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Nest Egg Calculator using Power BI



Welcome to Power Mondays. Every Monday, learn all about Power BI, Power Query & Power Pivot in full length examples, videos or tips. In the first installment, let’s take a look at something we all can related to – Money. 

We all know that Power BI is good for creating awesome visual experiences. Today let me share another fun way to use Power BI – to build a calculator. Learn how to create nest egg calculator in this Power BI parameter example tutorial.

This is what our output looks like:

Power BI parameter example - Nest egg calculator

Ready to learn how to do this in Power BI? Read on then…

Creating a nest egg calculator with Power BI Parameters – Step by step tutorial


Nest egg - retirement savings calculator - Power BI Tutorial

We will use a very interesting and little known feature of Power BI – what-if parameters to build our nest egg calculator.

If you are new to Power BI, check out this excellent tutorial before reading rest of this.


Step 1: Defining goals for the nest egg calculator

Just as building a large nest egg requires patience and planning, our nest egg calculator too needs some planning. But what planning you say? Just thinking out loud what our calculator should look like and what it should do is enough. So on that note, let’s define some goals:

  • We have two kinds of savings – regular (monthly) and one time (already invested)
  • The expected rate of return is different for each type of saving
  • We want to see how the nest egg will grow over time, for example, next 30 years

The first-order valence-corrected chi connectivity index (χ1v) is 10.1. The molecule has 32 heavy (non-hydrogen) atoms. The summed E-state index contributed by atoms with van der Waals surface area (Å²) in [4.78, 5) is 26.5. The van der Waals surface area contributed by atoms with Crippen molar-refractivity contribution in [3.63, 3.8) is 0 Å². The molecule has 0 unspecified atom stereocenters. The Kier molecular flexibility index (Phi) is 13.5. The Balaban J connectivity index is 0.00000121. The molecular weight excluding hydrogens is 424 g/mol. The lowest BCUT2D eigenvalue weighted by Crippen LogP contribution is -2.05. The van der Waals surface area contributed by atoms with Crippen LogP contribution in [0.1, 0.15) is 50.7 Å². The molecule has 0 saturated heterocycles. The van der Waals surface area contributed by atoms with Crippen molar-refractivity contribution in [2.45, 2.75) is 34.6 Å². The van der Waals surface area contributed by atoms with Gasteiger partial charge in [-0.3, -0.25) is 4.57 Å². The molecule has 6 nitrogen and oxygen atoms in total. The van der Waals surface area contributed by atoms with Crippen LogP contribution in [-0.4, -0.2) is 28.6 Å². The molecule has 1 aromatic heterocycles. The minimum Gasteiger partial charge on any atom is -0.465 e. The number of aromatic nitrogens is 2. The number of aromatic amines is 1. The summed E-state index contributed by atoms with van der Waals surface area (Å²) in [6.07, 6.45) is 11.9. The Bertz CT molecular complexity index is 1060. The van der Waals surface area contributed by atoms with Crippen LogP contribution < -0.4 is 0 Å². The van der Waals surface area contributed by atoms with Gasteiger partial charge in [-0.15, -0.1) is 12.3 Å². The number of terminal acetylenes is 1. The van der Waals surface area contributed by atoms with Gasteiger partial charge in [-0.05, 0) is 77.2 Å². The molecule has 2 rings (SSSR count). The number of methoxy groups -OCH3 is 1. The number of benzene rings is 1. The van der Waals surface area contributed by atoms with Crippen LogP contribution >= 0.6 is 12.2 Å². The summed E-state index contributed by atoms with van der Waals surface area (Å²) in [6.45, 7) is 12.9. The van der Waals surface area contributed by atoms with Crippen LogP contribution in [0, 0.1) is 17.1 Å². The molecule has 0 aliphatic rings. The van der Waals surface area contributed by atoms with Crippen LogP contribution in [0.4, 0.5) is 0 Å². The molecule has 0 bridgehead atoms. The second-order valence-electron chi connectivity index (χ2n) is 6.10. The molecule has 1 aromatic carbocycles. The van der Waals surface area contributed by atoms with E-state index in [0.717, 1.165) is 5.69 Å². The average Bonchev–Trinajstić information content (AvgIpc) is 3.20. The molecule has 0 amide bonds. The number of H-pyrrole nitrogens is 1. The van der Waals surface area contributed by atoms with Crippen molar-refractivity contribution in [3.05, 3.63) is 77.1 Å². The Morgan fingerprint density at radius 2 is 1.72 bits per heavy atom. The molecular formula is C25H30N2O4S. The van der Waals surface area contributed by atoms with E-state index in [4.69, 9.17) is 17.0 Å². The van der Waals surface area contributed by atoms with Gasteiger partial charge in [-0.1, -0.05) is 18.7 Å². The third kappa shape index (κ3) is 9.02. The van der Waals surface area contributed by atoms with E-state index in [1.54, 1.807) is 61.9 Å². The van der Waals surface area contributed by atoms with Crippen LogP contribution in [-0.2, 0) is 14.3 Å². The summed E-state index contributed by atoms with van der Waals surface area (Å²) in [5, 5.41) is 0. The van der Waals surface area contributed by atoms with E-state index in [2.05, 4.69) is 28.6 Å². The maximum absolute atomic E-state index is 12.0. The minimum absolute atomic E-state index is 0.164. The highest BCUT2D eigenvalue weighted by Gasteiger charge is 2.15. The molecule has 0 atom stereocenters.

Let’s say we want to figure out future value of 3 monthly investments and an existing investment. Each has their own expected rate of return.

We need to calculate value of investment at the end of year for next 30 years. ie Future value of our investment.

Step 2: Set up Power BI parameters to capture inputs

As each of our inputs can change, we need something that let’s us toy with the inputs. Guess what? We will use Parameters. This feature of Power BI let’s you add a what-if parameter to your workbook.

When you add a what-if parameter, Power BI does two things:

  • Creates a table with all possible parameter values
  • Creates a harvester measure that tells you which value is selected by user

To insert a parameter:

What if parameters in Power BI

Open blank Power BI workbook and using what-if parameter button in the modeling tab, insert a parameter, as below.

Power BI Parameter Example – Demo

Power BI Parameters explained

Now, repeat this step for 7 more times, so that we end up with 8 parameter tables, as described below.

List of parameters required for Power BI retirement savings calculator

At the end of this step, we will have 8 tables and 8 measures.

Lay out the parameter slicers like this on the canvas:

Note: You need to enable slider for the slicers.

Power BI Parameter example - sliders layout on the canvas

Step 3: Create a table for forecast

Forecast years table generated thru Power QueryWe want to forecast the future value of investments for next 30 years. That means, we need to know the future value for each of those 30 years. If only, we had a table with numbers 0 to 30, then we can write some sort of DAX formula to calculate the FV.

To start off, let’s generate a table with numbers 0 to 30 (31 rows). You can do this in either Power Pivot (using GENERATESERIES() DAX formula) or in Power Query using the query ={0..30}

Let’s do this in Power Query. To create the forecast table in PQ:

  1. Go to home > get data > blank query
  2. When a blank query is created in PQ, in the formula bar type ={0..30} and press enter
  3. PQ will create a series of 31 numbers (starting from 0 and ending at 30) as a list
  4. Convert this list to a table using List tools > Transform ribbon.
  5. Add any other columns (derived) if you want.
  6. Name this query as Projection and load it to Power BI.
If you are new to Power Query, check out this beginner how to to understand how it works.


Step 4: Calculate forecast values

Now that our parameters and forecast table are ready, we can calculate future values of each investment. If you have this data in Excel, you can use FV() function to calculate the value. Unfortunately, Power Pivot doesn’t have FV() DAX formula. So how?

Simple, we can write the actual algebra.

The equation for future value of P payment for n periods at r interest rate is:

FV = P*(((1+r)^n – 1) / r)